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Predator cannibalism can shift prey community composition toward dominance by small prey species

Citation

Takatsu, Kunio (2022), Predator cannibalism can shift prey community composition toward dominance by small prey species, Dryad, Dataset, https://doi.org/10.5061/dryad.8cz8w9gt5

Abstract

Cannibalism among predators is a key intraspecific interaction affecting their density and foraging behaviour, eventually modifying the strength of predation on heterospecific prey. Interestingly, previous studies showed that cannibalism among predators can increase or reduce predation on heterospecific prey; however we know less about the factors that lead to these outcomes. Using a simple pond community consisting of Hynobius retardatus salamander larvae and their associated prey, I report empirical evidence that cannibalism among predators can increase predation on large heterospecific prey but reduce that on small heterospecific prey. In a field-enclosure experiment in which I manipulated the occurrence of salamander cannibalism, I found that salamander cannibalism increased predation on frog tadpoles but reduced that on aquatic insects simultaneously. The contrasting effects are most likely to be explained by prey body size. In the study system, frog tadpoles were too large for non-cannibal salamanders to consume, while aquatic insects were within the non-cannibals’ consumable prey size range. However, when cannibalism occurred, a few individuals that succeeded in cannibalising reached large enough size to consume frog tadpoles. Consequently, although cannibalism among salamanders reduced their density, salamander cannibalism increased predation on large prey frog tadpoles. Meanwhile, salamander cannibalism reduced predation on small prey aquatic insects probably because of a density reduction of non-cannibals primarily consuming aquatic insects. Body size is often correlated with various ecological traits, for instance, diet width, consumption and excretion rates, and is thus considered as a good indicator of species’ effects on ecosystem function. All this considered, cannibalism among predators could eventually affect ecosystem function by shifting the size composition of the prey community.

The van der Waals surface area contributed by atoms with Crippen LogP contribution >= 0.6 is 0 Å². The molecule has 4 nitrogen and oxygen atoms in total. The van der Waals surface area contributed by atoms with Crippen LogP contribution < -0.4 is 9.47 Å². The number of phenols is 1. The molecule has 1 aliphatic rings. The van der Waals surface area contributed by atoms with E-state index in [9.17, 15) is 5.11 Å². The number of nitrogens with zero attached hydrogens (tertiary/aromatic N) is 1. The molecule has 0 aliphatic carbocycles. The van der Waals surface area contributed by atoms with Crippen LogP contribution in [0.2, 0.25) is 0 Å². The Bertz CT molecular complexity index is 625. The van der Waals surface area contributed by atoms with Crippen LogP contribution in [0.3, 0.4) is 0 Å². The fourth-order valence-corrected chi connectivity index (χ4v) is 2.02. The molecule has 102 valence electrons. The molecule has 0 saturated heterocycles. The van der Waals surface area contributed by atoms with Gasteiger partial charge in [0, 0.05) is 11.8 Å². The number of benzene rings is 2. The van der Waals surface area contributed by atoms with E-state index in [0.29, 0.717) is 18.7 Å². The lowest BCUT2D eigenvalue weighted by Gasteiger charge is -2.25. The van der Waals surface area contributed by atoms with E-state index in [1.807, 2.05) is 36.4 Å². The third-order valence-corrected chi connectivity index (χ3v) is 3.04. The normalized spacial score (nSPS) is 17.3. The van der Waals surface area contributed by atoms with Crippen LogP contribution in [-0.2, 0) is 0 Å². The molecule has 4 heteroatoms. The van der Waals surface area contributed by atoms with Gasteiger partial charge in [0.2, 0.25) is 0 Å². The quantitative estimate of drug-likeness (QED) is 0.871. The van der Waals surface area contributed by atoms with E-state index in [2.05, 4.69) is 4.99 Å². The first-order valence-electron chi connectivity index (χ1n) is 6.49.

Funding

Japan Society for the Promotion of Science, Award: 13J03564